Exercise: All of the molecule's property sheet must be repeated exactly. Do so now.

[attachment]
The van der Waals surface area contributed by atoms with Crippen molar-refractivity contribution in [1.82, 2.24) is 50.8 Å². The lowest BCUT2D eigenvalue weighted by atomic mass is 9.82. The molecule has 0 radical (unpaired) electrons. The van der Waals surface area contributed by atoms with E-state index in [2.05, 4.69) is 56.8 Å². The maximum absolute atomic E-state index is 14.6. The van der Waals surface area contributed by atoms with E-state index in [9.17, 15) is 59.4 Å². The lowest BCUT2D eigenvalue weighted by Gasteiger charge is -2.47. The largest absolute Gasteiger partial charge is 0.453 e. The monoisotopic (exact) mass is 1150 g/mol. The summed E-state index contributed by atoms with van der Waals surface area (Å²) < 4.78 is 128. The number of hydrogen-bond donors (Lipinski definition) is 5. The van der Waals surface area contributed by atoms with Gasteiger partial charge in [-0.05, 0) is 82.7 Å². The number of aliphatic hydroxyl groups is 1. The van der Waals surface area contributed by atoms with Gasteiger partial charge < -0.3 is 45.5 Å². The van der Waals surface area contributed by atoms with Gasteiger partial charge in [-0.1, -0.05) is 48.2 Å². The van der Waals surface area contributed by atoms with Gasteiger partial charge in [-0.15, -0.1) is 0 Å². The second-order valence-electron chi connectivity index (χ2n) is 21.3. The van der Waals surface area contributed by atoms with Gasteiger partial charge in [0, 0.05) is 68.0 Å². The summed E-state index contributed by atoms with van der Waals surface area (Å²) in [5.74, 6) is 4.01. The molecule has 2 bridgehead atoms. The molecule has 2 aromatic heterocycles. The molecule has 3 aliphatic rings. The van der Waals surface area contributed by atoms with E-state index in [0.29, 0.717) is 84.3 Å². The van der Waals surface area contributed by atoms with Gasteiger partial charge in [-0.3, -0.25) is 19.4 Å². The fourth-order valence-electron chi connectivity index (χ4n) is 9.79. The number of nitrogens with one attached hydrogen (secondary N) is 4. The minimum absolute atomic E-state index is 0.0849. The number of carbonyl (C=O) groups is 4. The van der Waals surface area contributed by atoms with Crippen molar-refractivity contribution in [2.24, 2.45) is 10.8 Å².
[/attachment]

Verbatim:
The van der Waals surface area contributed by atoms with Crippen molar-refractivity contribution in [1.82, 2.24) is 50.8 Å². The lowest BCUT2D eigenvalue weighted by atomic mass is 9.82. The molecule has 0 radical (unpaired) electrons. The van der Waals surface area contributed by atoms with E-state index in [2.05, 4.69) is 56.8 Å². The maximum absolute atomic E-state index is 14.6. The van der Waals surface area contributed by atoms with E-state index in [9.17, 15) is 59.4 Å². The lowest BCUT2D eigenvalue weighted by Gasteiger charge is -2.47. The largest absolute Gasteiger partial charge is 0.453 e. The monoisotopic (exact) mass is 1150 g/mol. The summed E-state index contributed by atoms with van der Waals surface area (Å²) < 4.78 is 128. The number of hydrogen-bond donors (Lipinski definition) is 5. The van der Waals surface area contributed by atoms with Gasteiger partial charge in [-0.05, 0) is 82.7 Å². The number of aliphatic hydroxyl groups is 1. The van der Waals surface area contributed by atoms with Gasteiger partial charge < -0.3 is 45.5 Å². The van der Waals surface area contributed by atoms with Gasteiger partial charge in [-0.1, -0.05) is 48.2 Å². The van der Waals surface area contributed by atoms with Gasteiger partial charge in [-0.15, -0.1) is 0 Å². The second-order valence-electron chi connectivity index (χ2n) is 21.3. The van der Waals surface area contributed by atoms with Gasteiger partial charge in [0, 0.05) is 68.0 Å². The summed E-state index contributed by atoms with van der Waals surface area (Å²) in [5.74, 6) is 4.01. The molecule has 2 bridgehead atoms. The molecule has 2 aromatic heterocycles. The molecule has 3 aliphatic rings. The van der Waals surface area contributed by atoms with E-state index in [0.29, 0.717) is 84.3 Å². The van der Waals surface area contributed by atoms with Gasteiger partial charge in [-0.3, -0.25) is 19.4 Å². The fourth-order valence-electron chi connectivity index (χ4n) is 9.79. The number of nitrogens with one attached hydrogen (secondary N) is 4. The minimum absolute atomic E-state index is 0.0849. The number of carbonyl (C=O) groups is 4. The van der Waals surface area contributed by atoms with Crippen molar-refractivity contribution in [2.24, 2.45) is 10.8 Å².